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TO FEB. 19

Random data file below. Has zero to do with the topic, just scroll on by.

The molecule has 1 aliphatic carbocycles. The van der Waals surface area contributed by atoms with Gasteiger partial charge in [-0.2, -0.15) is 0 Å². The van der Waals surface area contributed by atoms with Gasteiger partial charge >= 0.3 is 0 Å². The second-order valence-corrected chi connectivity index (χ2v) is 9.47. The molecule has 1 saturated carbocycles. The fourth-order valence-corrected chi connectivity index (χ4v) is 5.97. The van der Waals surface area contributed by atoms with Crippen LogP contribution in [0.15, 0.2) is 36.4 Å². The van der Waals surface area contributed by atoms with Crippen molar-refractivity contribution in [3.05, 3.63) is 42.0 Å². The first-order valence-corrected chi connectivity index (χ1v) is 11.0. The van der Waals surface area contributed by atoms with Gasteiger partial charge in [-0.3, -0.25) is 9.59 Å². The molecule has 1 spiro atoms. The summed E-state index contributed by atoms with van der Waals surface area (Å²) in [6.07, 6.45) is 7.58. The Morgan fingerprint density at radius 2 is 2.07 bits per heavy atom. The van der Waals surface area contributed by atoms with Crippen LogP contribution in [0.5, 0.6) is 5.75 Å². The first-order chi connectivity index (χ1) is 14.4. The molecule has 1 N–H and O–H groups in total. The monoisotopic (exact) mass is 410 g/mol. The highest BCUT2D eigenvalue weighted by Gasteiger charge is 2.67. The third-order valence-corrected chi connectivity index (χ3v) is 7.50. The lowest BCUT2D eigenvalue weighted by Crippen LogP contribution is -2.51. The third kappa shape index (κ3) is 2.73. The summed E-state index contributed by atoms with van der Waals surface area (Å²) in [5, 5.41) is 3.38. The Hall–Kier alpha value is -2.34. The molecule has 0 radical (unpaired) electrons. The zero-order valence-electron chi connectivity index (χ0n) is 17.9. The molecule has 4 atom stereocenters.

It’s one thing to document the world’s dispossessed through photography; it’s quite another to do so with artistry. Karen Kessi-Williams follows in the footsteps of several photographers who have managed to balance those two aims—Henri Cartier-Bresson, W. Eugene Smith, Sebastinao Salgado—and though she isn’t in their league yet, she’s doing quite well. A resident of Brighton, England, Kessi-Williams spends much of her time traveling the world, often on assignment for humanitarian-aid organizations. Her 18-photograph exhibition (Homemade glasses, Maratani Refugee Camp, Mozambique 2001 is pictured) at the Fraser Gallery in Georgetown combines images she took for the United Nations with those taken to satisfy her own curiosity and wanderlust. Visitors won’t find landscapes or abstractions here; Kessi-Williams is interested in chronicling the people she meets, with intimacy that seems to be mutual. Kessi-Williams’ subjects—in this show, they’re mostly in Mozambique and Tanzania—range from breast-feeding mothers to wizened grandmothers, from silversmiths to bus riders retrieving their bags in near-unison. There are also children: wide-eyed, wan, or with just the slightest inkling of a smile. Kessi-Williams’ most impressive images were made in low light with high-speed black-and-white film, which lends a luscious graininess to such features as the linoleum floors and cream walls of Barber, Angoche, Mozambique. The most remarkable image in the show, Hands and Faces, Maratani, Mozambique, is as visually fractured as any Picasso, yet it succinctly captures a moment in the life of a refugee camp. The United Nations is surely getting its money’s worth. See for yourself from noon to 3 p.m. Tuesday to Friday, and from noon to 6 p.m. Saturday, to Wednesday, Feb. 19, at Fraser Gallery, 1054 31st St. NW. Free. (202) 298-6450. (Louis Jacobson)